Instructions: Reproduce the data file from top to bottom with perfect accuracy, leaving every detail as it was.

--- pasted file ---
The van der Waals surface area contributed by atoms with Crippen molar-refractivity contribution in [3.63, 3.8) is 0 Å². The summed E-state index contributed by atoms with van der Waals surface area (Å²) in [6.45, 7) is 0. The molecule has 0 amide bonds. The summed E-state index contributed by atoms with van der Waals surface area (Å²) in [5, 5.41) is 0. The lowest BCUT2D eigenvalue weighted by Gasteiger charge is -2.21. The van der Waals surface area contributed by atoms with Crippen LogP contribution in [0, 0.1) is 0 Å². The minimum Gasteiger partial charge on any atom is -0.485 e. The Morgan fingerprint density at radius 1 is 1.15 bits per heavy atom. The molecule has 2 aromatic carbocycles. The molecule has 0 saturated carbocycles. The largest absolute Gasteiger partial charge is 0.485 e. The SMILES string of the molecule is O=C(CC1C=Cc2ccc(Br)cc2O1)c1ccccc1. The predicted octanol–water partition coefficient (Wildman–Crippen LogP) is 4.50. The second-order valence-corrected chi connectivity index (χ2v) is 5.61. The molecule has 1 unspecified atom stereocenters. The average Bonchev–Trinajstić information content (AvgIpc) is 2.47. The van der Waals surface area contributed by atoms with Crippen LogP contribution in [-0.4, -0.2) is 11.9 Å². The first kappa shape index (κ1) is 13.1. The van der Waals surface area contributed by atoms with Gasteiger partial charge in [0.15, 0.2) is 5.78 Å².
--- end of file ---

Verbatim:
The van der Waals surface area contributed by atoms with Crippen molar-refractivity contribution in [3.63, 3.8) is 0 Å². The summed E-state index contributed by atoms with van der Waals surface area (Å²) in [6.45, 7) is 0. The molecule has 0 amide bonds. The summed E-state index contributed by atoms with van der Waals surface area (Å²) in [5, 5.41) is 0. The lowest BCUT2D eigenvalue weighted by Gasteiger charge is -2.21. The van der Waals surface area contributed by atoms with Crippen LogP contribution in [0, 0.1) is 0 Å². The minimum Gasteiger partial charge on any atom is -0.485 e. The Morgan fingerprint density at radius 1 is 1.15 bits per heavy atom. The molecule has 2 aromatic carbocycles. The molecule has 0 saturated carbocycles. The largest absolute Gasteiger partial charge is 0.485 e. The SMILES string of the molecule is O=C(CC1C=Cc2ccc(Br)cc2O1)c1ccccc1. The predicted octanol–water partition coefficient (Wildman–Crippen LogP) is 4.50. The second-order valence-corrected chi connectivity index (χ2v) is 5.61. The molecule has 1 unspecified atom stereocenters. The average Bonchev–Trinajstić information content (AvgIpc) is 2.47. The van der Waals surface area contributed by atoms with Crippen LogP contribution in [-0.4, -0.2) is 11.9 Å². The first kappa shape index (κ1) is 13.1. The van der Waals surface area contributed by atoms with Gasteiger partial charge in [0.15, 0.2) is 5.78 Å².